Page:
How popular is the baby name Firmin in the United States right now? How popular was it historically? Find out using the graph below! Plus, see baby names similar to Firmin and check out all the blog posts that mention the name Firmin.
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The image below, of the Boulevard du Temple in Paris, was captured in early 1838 by Louis Daguerre, inventor of the daguerreotype.
It may be the earliest surviving photograph of a person. Two people, actually. Both are in the lower left:
Here’s a close-up:
The standing man is getting his shoe shined, and the other man (partially obscured) is doing the shoe-shining.
Of all the people on the sidewalk that day, these were the only two to stay still long enough (about 10 minutes) to be captured in the image.
Now for the fun part!
What would you name these two Frenchmen?
Let’s pretend you’re writing a book set in Paris in the 1830s, and these are two of your characters. What names would you give them?
Here’s a long list of traditional French male names, to get you started:
For some real-life inspiration, here are lists of famous 19th century and 20th century French people, courtesy of Wikipedia. Notice that many of the Frenchman have double-barreled, triple-barreled, even quadruple-barreled given names. (Daguerre himself was named Louis-Jacques-Mandé Daguerre.)
The male names below appeared in the Open Domesday database just once, except where noted. (For the record, I overlooked entries in which one person’s name was used to refer to another person, e.g., “Aelfric’s uncle.”)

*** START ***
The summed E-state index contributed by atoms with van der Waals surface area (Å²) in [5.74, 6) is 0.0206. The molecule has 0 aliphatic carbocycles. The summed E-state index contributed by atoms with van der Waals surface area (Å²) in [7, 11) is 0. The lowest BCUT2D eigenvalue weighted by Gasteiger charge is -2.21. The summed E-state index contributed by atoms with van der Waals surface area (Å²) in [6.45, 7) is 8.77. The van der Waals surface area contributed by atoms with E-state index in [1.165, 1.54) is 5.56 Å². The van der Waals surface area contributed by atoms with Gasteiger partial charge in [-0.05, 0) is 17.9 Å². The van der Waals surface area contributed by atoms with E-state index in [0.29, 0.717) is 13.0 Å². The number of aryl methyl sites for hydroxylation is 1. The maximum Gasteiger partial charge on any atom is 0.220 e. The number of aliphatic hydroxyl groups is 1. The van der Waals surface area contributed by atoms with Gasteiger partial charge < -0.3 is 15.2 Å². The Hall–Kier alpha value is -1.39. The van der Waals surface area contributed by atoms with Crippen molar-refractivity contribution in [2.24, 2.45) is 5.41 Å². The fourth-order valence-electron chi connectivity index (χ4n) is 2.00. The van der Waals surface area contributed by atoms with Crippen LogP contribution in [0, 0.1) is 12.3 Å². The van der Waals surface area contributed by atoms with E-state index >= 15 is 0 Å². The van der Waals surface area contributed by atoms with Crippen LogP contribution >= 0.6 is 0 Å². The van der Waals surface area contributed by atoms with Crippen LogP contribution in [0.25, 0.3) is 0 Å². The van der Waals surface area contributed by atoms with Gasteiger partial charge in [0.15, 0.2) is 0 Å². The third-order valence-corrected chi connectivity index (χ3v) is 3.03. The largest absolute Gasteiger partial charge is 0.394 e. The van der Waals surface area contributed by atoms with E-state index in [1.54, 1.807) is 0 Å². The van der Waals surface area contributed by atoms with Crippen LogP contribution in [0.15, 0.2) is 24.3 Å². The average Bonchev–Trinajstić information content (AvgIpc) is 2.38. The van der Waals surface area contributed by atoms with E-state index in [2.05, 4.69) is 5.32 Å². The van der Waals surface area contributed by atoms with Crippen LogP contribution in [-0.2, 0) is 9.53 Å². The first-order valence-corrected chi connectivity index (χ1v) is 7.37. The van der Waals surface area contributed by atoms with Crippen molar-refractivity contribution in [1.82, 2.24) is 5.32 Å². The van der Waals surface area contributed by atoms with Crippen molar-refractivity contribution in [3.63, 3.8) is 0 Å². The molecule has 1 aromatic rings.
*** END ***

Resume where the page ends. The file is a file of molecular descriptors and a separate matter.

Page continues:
The most-mentioned name within each letter group is in bold.
If you make it all the way to the bottom, your reward is a top ten list. :)
Which male were mentioned most often in the Domesday book? The #1 name was William, followed by Robert and Ralph:
1. William (166)
2. Robert (127)
3. Ralph (124)
4. Aelfric (88)
5. Alwin (76)
5. Hugh (76)
7. Roger (73)
8. Godwin (72)
9. Walter (64)
10. Godric (59)
Though the names in the book aren’t necessarily representative of name usage in England overall, it does make sense than William took the top spot. The Domesday Book was created a couple of decades after the Norman Invasion, at a time when the name William was very fashionable, thanks to William the Conqueror.
I’ve posted about several babies (like Kia and Mondeo) who were named after the cars in which they were born. Most of these babies were born within the last few years, but the two below weren’t even born within the last few decades. They were born before WWII and both were named Ford.
The first baby Ford was born on December 15, 1929. His arrived while his mother, Ethel Hubbard, was being driven to Holdrege hospital in Nebraska.
The second baby Ford was born in August of 1938. His mother, Mrs. Robert Lignon of St. Louis, Missouri, had gone into labor and asked neighbors to drive her to the hospital.
Through stop lights, ignoring a motorcycle cop who ordered them to halt, the neighbors sped to Firmin Desloge Hospital. But their efforts were in vain, for Mrs. Lignon gave birth to an eight pound boy en route.
Many other babies were born in cars during the first half of the 20th century, but these are the only two I know of to be named after those cars.
“Born in Car, Named Ford.” Kearney Daily Hub 2 Jan. 1930: 7.
“Baby Boy Named For Place Where Born.” Lodi News-Sentinel 1 Sept. 1938: 4.